As the Wikipedia link I provided earlier points out, unless we constrain the percentage of each asset in a portfolio to between 0 and 100%, an optimizer can easily find an optimal solution that leverages one asset while shorting another asset.

This would be mathematically correct, but data mining to the extreme and will lead to great disappointment if the future just slightly deviates from the past. Just because a computer program spits out a number does not make it right.

Quote:
Today we're in relatively uncharted territory with extremely low interest rates and several forward looking predictors showing low returns for stocks for the coming decade or so. Are we pushing out the tail of the existing historical distributions? No way to know for certain until we've lived it.

As for me, I've been using some of the MS allocation indices as a guide. I generated my AA based on that, then ran an efficient frontier to see if I am at least close to the edge with my actual choices for each of the assets and then I call it a day until rebalance time.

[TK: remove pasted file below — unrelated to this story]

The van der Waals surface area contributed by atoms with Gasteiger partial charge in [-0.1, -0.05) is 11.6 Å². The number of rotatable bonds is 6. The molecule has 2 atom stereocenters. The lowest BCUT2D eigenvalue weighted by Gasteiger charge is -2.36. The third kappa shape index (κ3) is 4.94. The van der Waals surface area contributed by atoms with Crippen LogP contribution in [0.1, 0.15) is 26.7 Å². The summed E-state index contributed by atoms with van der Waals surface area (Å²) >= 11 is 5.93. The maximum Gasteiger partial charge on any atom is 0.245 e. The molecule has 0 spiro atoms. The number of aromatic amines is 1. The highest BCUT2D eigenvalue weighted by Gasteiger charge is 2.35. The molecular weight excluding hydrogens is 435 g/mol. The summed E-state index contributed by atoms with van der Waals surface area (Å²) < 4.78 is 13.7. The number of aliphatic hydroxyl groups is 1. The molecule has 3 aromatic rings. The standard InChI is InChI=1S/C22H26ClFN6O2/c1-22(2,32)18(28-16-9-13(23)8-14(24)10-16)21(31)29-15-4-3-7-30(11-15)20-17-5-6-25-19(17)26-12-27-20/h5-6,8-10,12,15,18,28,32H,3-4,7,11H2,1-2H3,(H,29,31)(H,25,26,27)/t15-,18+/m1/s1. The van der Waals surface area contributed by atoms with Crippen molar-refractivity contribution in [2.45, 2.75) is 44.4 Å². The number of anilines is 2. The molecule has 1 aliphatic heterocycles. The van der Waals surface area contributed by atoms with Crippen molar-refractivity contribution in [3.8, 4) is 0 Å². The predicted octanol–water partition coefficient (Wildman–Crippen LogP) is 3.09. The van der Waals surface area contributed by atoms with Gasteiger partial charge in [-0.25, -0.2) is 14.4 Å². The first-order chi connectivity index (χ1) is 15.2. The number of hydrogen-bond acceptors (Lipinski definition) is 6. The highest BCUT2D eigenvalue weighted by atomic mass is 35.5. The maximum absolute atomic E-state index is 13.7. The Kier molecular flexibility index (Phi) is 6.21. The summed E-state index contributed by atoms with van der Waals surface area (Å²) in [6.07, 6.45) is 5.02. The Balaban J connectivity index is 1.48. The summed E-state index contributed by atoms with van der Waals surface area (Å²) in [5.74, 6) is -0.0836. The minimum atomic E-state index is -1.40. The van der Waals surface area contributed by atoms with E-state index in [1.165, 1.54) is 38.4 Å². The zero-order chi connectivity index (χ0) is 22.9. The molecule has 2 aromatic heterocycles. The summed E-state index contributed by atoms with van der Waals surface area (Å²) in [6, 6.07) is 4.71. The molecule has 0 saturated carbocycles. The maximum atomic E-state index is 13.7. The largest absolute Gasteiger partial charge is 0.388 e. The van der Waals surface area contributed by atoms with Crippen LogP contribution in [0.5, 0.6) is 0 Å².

As noted earlier, we are all dataminers to one degree or another - otherwise we wouldn't choose "stocks for the long run", pick AA's like 60/40, etc. :-)
The idea of MPT (Modern Portfolio Theory) remains valid in the qualitative sense. Diversification should reduce fluctuation while having a good chance to improve the long-term return. But if we optimize down to the last 1% of a portfolio mix using past data, we are kidding ourselves.
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Old 11-02-2015, 08:44 AM   #9